Of the 2.81 million jobs in Minnesota, approximately 1.24 million—or 44 percent—do not pay enough to meet the basic needs of a typical Minnesota family. Jobs with wages insufficient to meet basic needs are prevalent statewide. In each of the state’s thirteen economic development regions (EDRs), over a third of all jobs fail to provide wages sufficient to meet the typical family’s basic needs; in one region, over half of jobs fail to meet this minimal standard.
The “typical family’s basic needs hourly wage”—as defined by the Minnesota Department of Employment and Economic Development in the 2017 Minnesota Cost of Living Study—is the average wage that a “typical family” must make to satisfy a set of “basic needs.” A “typical family” consists of two adults and one child, with one adult working full-time and the other part-time, for a combined sixty-hour work week. “Basic needs” represent neither poverty nor a typical middle-class lifestyle, but rather a basic living standard that meets essential health and safety needs. Excluded from “basic needs” are several common categories of household expenditures, including retirement and education savings, vacations, entertainment, eating out, alcohol, and tobacco.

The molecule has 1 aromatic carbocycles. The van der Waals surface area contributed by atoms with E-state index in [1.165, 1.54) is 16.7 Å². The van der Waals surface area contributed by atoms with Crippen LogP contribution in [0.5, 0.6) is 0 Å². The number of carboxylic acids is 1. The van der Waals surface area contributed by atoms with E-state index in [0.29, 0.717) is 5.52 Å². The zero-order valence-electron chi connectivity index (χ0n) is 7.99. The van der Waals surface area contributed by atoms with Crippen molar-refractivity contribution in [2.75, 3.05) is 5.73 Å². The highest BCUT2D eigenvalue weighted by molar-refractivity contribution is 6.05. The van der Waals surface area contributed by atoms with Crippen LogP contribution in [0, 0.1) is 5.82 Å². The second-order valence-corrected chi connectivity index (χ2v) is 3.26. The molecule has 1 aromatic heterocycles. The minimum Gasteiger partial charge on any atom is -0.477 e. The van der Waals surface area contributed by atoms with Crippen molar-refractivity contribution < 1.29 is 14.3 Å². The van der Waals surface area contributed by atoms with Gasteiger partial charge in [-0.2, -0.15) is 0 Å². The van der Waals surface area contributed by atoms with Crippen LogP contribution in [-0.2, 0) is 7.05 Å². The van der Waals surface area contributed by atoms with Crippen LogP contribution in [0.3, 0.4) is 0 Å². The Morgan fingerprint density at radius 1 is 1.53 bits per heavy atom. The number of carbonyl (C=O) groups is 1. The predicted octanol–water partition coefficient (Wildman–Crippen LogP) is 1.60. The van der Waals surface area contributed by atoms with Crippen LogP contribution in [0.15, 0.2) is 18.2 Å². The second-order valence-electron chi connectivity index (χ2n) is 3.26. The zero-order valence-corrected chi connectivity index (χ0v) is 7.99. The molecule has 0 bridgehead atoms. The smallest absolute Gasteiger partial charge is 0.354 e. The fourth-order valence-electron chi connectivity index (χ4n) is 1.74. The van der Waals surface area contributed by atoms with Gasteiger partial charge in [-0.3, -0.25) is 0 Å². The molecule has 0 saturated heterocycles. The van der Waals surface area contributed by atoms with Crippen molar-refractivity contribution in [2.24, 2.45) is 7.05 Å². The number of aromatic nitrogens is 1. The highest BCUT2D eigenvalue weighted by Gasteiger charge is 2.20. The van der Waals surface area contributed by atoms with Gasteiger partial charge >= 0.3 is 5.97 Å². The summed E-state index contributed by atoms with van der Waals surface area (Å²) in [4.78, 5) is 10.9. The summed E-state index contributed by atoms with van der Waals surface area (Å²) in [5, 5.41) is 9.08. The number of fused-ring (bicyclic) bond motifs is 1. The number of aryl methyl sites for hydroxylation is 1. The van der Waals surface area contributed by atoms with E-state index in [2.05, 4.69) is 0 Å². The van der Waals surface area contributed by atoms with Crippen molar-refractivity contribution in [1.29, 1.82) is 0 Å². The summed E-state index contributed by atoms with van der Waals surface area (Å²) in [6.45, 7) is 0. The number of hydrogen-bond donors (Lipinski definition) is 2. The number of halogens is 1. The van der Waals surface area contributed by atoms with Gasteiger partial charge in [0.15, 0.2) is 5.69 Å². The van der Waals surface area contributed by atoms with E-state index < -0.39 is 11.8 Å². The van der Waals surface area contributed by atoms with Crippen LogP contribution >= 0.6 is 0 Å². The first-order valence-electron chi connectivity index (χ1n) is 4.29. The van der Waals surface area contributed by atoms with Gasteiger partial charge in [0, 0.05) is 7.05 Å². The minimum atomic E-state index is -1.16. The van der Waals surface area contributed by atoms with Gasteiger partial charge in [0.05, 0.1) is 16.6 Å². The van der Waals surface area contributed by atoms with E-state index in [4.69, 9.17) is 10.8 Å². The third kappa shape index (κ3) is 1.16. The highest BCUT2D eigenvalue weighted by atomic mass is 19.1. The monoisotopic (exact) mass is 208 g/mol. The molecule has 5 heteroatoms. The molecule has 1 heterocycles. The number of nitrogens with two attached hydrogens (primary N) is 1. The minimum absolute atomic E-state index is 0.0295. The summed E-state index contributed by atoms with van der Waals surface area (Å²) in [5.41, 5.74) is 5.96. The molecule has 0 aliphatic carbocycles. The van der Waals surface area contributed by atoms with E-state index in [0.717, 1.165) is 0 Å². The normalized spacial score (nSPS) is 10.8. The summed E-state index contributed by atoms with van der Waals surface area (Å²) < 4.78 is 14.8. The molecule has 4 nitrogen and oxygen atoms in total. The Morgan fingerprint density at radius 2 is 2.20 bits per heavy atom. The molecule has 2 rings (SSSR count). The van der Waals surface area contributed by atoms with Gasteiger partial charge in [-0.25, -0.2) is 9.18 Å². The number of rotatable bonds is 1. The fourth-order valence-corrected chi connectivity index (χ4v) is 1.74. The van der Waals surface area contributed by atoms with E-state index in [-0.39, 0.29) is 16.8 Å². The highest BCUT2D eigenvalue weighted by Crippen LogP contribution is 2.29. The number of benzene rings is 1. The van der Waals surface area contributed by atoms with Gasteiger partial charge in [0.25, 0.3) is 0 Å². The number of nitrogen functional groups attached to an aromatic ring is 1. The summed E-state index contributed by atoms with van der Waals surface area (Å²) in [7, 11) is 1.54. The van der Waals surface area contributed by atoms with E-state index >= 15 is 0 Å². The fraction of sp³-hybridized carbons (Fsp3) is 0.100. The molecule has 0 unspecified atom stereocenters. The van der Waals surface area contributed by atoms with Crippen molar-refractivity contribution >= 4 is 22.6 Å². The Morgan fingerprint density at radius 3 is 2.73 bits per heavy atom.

The percentage of jobs with wages that fail to meet the typical family’s basic needs ranges from a low of 34 percent in Northwest Minnesota (EDR 1) to a high of 53 percent in East Central Minnesota (EDR 7E). In the seven-county metropolitan area (EDR 11)—home to 55 percent of the state’s population and 62 percent of its jobs—44 percent of jobs do not pay enough to meet basic needs.
While many low wage jobs do not offer benefits, some do. Due to a lack of information, we cannot estimate with precision the impact of benefits on the number of jobs capable of meeting basic needs. However, an approximation based on statistical inferences indicates that 38 percent of jobs in Minnesota fail to meet the typical family’s basic needs, even if we include both wages and benefits.
Minnesota’s median income and median wage surpass the national average, yet the state’s cost-of-living is below average. While Minnesota does well relative to most other states, our analysis suggests that Minnesota cannot rest on its laurels. The widespread presence of jobs that do not pay enough to meet the basic needs of a typical Minnesota family underscores the larger problem of wage stagnation that has plagued the U.S. economy for decades. Stagnant and declining wages erode consumer purchasing power. This erosion both reduces demand for goods and services, and retards job creation and economic growth. More severe recessions and lackluster recoveries follow.
The prevalence of jobs in Minnesota that fail to pay enough to make ends meet demands a public policy response. Strategies to enhance the wages and purchasing power of Minnesota workers, especially those jobs that do not pay enough to meet basic needs, is the best way—indeed, the only way—to stimulate widespread economic growth and prosperity.